Joe Montana was always “Joe Cool” on Super Bowl Sunday, winning four Super Bowl titles (XVI, XIX, XXIII and XXIV) and three Super Bowl MVPs with the San Francisco 49ers. With an unblemished 4–0 record and a perfect 11 TDs to zero INTs in the Big Game, Montana established himself as the standard by which all other QBs are measured when the Vince Lombardi Trophy is on the line.
These days, the 60-year-old Hall of Famer is a champion for “Breakaway from Heart Disease”, teaming up with AMGEN, the American Heart Association and Schwinn Bicycles to bring awareness to heart disease and promote heart health. We caught up with “The Comeback Kid” to talk heart health, Tom Brady, John Candy and Super Bowl traffic.
What is your favorite Super Bowl memory?
There are a lot of great memories through the years. But probably throwing a touchdown pass to John Taylor to win Super Bowl XXIII.
That’s the game-winning drive that started with you saying, “Isn’t that John Candy?” in the huddle, right?
I was telling one of our offensive tackles (Harris Barton) about it more than the team, because he was a people person. Every night the week of the Super Bowl, we were free for dinner and he’d come back and couldn’t wait to tell you — like a little kid — how excited he was about what celebrity (he saw). We were standing out there for a TV timeout for so long and I didn’t remember Harris talking about John Candy. He just happened to be standing on the sidelines and I saw him between two shoulder pads, and I thought he would appreciate it.
How did you stay so cool in pressure situations?
I just enjoyed competition. I don’t like to lose. And I was never afraid. I always wanted to have the ball in my hand. Growing up, I’d much rather be a part of it. Win or fail on me. I think you either like it or not. You like the pressure situations. Some people, doesn’t really bother them. (Tom) Brady is one of them.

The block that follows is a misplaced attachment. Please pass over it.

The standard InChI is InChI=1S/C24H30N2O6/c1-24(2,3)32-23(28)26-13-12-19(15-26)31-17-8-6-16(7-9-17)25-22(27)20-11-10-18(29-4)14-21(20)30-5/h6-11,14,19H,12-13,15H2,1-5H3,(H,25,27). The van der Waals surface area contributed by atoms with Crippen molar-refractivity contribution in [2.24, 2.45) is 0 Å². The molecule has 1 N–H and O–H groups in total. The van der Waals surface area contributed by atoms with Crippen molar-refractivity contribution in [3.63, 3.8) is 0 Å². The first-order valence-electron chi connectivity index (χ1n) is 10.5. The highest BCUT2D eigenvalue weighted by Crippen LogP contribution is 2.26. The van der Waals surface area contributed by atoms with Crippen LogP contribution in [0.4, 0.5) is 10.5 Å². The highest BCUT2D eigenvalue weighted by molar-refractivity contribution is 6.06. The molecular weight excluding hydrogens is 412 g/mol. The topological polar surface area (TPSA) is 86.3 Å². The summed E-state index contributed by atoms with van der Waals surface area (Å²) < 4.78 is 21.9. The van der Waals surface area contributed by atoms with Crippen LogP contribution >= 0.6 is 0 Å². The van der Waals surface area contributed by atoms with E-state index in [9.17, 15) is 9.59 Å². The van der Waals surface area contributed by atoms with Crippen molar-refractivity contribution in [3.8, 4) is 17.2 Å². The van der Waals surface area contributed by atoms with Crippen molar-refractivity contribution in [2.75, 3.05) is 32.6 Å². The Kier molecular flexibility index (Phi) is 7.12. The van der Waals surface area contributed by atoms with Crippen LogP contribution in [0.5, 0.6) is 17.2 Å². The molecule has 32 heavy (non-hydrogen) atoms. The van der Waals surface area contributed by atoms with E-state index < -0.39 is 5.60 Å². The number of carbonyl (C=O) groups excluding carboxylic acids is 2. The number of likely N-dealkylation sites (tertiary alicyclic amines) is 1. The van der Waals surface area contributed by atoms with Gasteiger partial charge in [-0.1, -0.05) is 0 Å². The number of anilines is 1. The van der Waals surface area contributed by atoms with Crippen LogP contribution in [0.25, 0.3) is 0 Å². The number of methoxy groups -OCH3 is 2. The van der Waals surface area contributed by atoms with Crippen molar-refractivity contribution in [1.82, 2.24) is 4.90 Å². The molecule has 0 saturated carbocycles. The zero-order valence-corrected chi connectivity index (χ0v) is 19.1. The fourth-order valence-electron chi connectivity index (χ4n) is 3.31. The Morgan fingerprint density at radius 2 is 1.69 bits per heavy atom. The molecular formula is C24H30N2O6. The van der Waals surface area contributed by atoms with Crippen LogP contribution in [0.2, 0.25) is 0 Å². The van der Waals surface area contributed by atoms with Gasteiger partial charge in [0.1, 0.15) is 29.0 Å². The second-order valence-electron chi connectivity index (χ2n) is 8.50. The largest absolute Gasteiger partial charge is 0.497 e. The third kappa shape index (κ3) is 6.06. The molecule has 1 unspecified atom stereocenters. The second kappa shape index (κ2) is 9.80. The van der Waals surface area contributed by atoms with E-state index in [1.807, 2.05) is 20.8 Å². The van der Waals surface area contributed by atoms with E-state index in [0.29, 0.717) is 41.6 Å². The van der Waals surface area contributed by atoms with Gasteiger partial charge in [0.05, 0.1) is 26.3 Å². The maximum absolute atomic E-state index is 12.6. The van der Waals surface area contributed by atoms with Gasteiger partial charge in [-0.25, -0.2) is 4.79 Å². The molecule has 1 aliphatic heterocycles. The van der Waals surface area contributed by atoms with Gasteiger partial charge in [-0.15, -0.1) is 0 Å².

Where do you think Tom Brady ranks all-time?
He might be the best one going. He’s played a long time. He’s in a little bit of a different era. It’s really hard to compare, when you look at the guys today. Not only from when I played, but if you go back and look at guys like Otto Graham and Sammy Baugh. They were so far ahead of their time. Had they been playing today, where you won’t take anywhere near as many hits, you can stay healthier, the rules are about throwing the ball instead of running it… Makes a big difference, so it’s really hard to pin who’s the top guy.
Brady admired you. What Super Bowl quarterback did you admire growing up?
Probably (Joe) Namath. Namath grew up in Beaver Falls, which is 20-30 miles from where I grew up (in Monongahela, Pennsylvania). He and (Terry) Bradshaw, because Terry went through a lot of tough times and then bounced back to win four Super Bowls.
Quarterback competition was a big part of your career. What are your thoughts on the Dak Prescott and Tony Romo situation in Dallas?
It’s a tough one because if Tony was younger, I would say it would be a competition. But Dak’s played pretty well, and it’s hard when you’re playing that well to go back. Even though Tony’s had great success, you don’t want to take the momentum from the team. The competition is always there, and I think Tony realizes that. Each situation is different in how it comes up.
Did you have a pregame routine before the Super Bowl?
I never took a lot of time to get dressed, so I was always getting on the last bus. And unfortunately for us going to the first Super Bowl (XVI), the Vice President (George H.W. Bush) was coming to the game and they stopped traffic everywhere. We were about a mile from the stadium. And once we got there, we had like 10 minutes to totally get dressed, taped, and out on the field for warmups. After that, as soon as I woke up on Super Bowl morning I’d head straight to the stadium. Even if it’s 6:30 in the morning and we didn’t play till 7:30 that night, I would get there as soon as I could.
Talk about Breakaway from Heart Disease…
(My wife) Jennifer and I are trying to bring awareness to heart disease. This is a great campaign that’s being put on, with AMGEN, the American Heart Association and Schwinn (Bicycles). It’s an awareness campaign. We’re trying to get people to understand the danger of heart disease. I was diagnosed with high blood pressure and high cholesterol soon after I retired. It was tough to get my arms around at first because I thought this was a disease for a lot older people than I was at the time. I never thought I’d have high blood pressure or be at risk for heart disease.
What lifestyle changes have you made since then?
I think the one thing we all do in this country is we eat way too much food. The easiest way for me was to start cutting back portion sizes and slowing down my eating. My younger son and I, as soon as the food’s down, it’s gone! It’s almost like a race. It’s one of those things that you find if you slow down, you don’t need as much food. You give your stomach time to tell your brain that you’re full. Getting the saltshaker away from me has been the hardest part.